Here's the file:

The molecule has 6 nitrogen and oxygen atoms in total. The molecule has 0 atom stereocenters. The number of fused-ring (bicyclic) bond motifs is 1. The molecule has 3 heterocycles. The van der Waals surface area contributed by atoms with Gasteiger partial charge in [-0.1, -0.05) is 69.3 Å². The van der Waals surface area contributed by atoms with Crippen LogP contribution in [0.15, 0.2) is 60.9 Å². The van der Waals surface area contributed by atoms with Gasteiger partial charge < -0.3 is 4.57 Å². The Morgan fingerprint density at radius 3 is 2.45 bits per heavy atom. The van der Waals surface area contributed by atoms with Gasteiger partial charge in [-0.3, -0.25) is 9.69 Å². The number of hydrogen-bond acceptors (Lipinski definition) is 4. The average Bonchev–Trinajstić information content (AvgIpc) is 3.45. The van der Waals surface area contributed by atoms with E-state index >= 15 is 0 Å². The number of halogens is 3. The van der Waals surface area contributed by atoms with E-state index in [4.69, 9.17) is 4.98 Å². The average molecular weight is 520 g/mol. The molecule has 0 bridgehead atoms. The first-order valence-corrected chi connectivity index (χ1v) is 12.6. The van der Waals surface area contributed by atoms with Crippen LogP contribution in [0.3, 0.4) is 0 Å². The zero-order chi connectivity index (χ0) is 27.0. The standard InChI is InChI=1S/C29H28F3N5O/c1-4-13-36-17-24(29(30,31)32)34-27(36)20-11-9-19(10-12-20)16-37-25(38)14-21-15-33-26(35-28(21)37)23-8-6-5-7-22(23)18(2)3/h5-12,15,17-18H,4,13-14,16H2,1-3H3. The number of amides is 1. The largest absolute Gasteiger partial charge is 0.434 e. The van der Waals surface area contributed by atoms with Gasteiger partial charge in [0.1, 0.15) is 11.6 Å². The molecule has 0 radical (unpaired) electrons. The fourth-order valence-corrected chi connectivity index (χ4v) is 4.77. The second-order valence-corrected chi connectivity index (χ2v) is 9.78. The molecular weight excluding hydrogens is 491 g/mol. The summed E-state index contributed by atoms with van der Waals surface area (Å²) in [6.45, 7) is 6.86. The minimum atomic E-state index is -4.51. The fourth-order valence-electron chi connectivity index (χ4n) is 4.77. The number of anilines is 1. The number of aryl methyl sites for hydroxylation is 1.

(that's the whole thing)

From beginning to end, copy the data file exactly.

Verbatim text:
The molecule has 6 nitrogen and oxygen atoms in total. The molecule has 0 atom stereocenters. The number of fused-ring (bicyclic) bond motifs is 1. The molecule has 3 heterocycles. The van der Waals surface area contributed by atoms with Gasteiger partial charge in [-0.1, -0.05) is 69.3 Å². The van der Waals surface area contributed by atoms with Crippen LogP contribution in [0.15, 0.2) is 60.9 Å². The van der Waals surface area contributed by atoms with Gasteiger partial charge < -0.3 is 4.57 Å². The Morgan fingerprint density at radius 3 is 2.45 bits per heavy atom. The van der Waals surface area contributed by atoms with Gasteiger partial charge in [-0.3, -0.25) is 9.69 Å². The number of hydrogen-bond acceptors (Lipinski definition) is 4. The average Bonchev–Trinajstić information content (AvgIpc) is 3.45. The van der Waals surface area contributed by atoms with E-state index >= 15 is 0 Å². The number of halogens is 3. The van der Waals surface area contributed by atoms with E-state index in [4.69, 9.17) is 4.98 Å². The average molecular weight is 520 g/mol. The molecule has 0 bridgehead atoms. The first-order valence-corrected chi connectivity index (χ1v) is 12.6. The van der Waals surface area contributed by atoms with Crippen LogP contribution in [0.3, 0.4) is 0 Å². The zero-order chi connectivity index (χ0) is 27.0. The standard InChI is InChI=1S/C29H28F3N5O/c1-4-13-36-17-24(29(30,31)32)34-27(36)20-11-9-19(10-12-20)16-37-25(38)14-21-15-33-26(35-28(21)37)23-8-6-5-7-22(23)18(2)3/h5-12,15,17-18H,4,13-14,16H2,1-3H3. The number of amides is 1. The largest absolute Gasteiger partial charge is 0.434 e. The van der Waals surface area contributed by atoms with Gasteiger partial charge in [0.1, 0.15) is 11.6 Å². The molecule has 0 radical (unpaired) electrons. The fourth-order valence-corrected chi connectivity index (χ4v) is 4.77. The second-order valence-corrected chi connectivity index (χ2v) is 9.78. The molecular weight excluding hydrogens is 491 g/mol. The summed E-state index contributed by atoms with van der Waals surface area (Å²) in [6.45, 7) is 6.86. The minimum atomic E-state index is -4.51. The fourth-order valence-electron chi connectivity index (χ4n) is 4.77. The number of anilines is 1. The number of aryl methyl sites for hydroxylation is 1.